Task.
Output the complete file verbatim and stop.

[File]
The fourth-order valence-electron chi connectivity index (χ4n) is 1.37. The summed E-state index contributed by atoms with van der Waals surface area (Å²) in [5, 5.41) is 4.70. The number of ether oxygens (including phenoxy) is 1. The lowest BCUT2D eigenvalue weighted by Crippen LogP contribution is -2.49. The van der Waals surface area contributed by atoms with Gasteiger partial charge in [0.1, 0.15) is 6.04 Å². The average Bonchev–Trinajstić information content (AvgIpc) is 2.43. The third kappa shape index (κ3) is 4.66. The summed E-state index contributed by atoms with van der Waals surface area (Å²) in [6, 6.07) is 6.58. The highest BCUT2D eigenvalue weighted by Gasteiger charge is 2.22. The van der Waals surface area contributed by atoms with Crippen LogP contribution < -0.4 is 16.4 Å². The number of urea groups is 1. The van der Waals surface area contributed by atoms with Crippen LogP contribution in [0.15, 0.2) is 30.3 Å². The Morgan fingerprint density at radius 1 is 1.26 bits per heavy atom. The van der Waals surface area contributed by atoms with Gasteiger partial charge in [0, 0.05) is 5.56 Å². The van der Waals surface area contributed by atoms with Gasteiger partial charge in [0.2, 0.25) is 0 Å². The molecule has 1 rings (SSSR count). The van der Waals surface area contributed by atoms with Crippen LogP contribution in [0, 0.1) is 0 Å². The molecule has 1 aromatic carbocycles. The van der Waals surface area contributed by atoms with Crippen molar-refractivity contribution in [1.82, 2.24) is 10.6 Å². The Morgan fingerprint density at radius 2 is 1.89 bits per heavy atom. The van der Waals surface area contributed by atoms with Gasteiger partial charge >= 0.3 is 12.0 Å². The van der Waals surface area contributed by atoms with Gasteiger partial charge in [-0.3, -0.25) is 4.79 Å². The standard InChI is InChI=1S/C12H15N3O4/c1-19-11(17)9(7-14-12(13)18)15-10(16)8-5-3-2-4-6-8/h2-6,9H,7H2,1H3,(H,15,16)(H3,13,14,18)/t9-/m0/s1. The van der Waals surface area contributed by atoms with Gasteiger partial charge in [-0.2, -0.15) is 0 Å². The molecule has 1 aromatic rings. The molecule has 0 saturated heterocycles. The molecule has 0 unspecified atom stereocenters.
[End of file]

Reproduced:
The fourth-order valence-electron chi connectivity index (χ4n) is 1.37. The summed E-state index contributed by atoms with van der Waals surface area (Å²) in [5, 5.41) is 4.70. The number of ether oxygens (including phenoxy) is 1. The lowest BCUT2D eigenvalue weighted by Crippen LogP contribution is -2.49. The van der Waals surface area contributed by atoms with Gasteiger partial charge in [0.1, 0.15) is 6.04 Å². The average Bonchev–Trinajstić information content (AvgIpc) is 2.43. The third kappa shape index (κ3) is 4.66. The summed E-state index contributed by atoms with van der Waals surface area (Å²) in [6, 6.07) is 6.58. The highest BCUT2D eigenvalue weighted by Gasteiger charge is 2.22. The van der Waals surface area contributed by atoms with Crippen LogP contribution < -0.4 is 16.4 Å². The number of urea groups is 1. The van der Waals surface area contributed by atoms with Crippen LogP contribution in [0.15, 0.2) is 30.3 Å². The Morgan fingerprint density at radius 1 is 1.26 bits per heavy atom. The van der Waals surface area contributed by atoms with Gasteiger partial charge in [0, 0.05) is 5.56 Å². The van der Waals surface area contributed by atoms with Gasteiger partial charge in [0.2, 0.25) is 0 Å². The molecule has 1 rings (SSSR count). The van der Waals surface area contributed by atoms with Crippen LogP contribution in [0, 0.1) is 0 Å². The molecule has 1 aromatic carbocycles. The van der Waals surface area contributed by atoms with Crippen molar-refractivity contribution in [1.82, 2.24) is 10.6 Å². The Morgan fingerprint density at radius 2 is 1.89 bits per heavy atom. The van der Waals surface area contributed by atoms with Gasteiger partial charge >= 0.3 is 12.0 Å². The van der Waals surface area contributed by atoms with Gasteiger partial charge in [-0.3, -0.25) is 4.79 Å². The standard InChI is InChI=1S/C12H15N3O4/c1-19-11(17)9(7-14-12(13)18)15-10(16)8-5-3-2-4-6-8/h2-6,9H,7H2,1H3,(H,15,16)(H3,13,14,18)/t9-/m0/s1. The van der Waals surface area contributed by atoms with Gasteiger partial charge in [-0.2, -0.15) is 0 Å². The molecule has 1 aromatic rings. The molecule has 0 saturated heterocycles. The molecule has 0 unspecified atom stereocenters.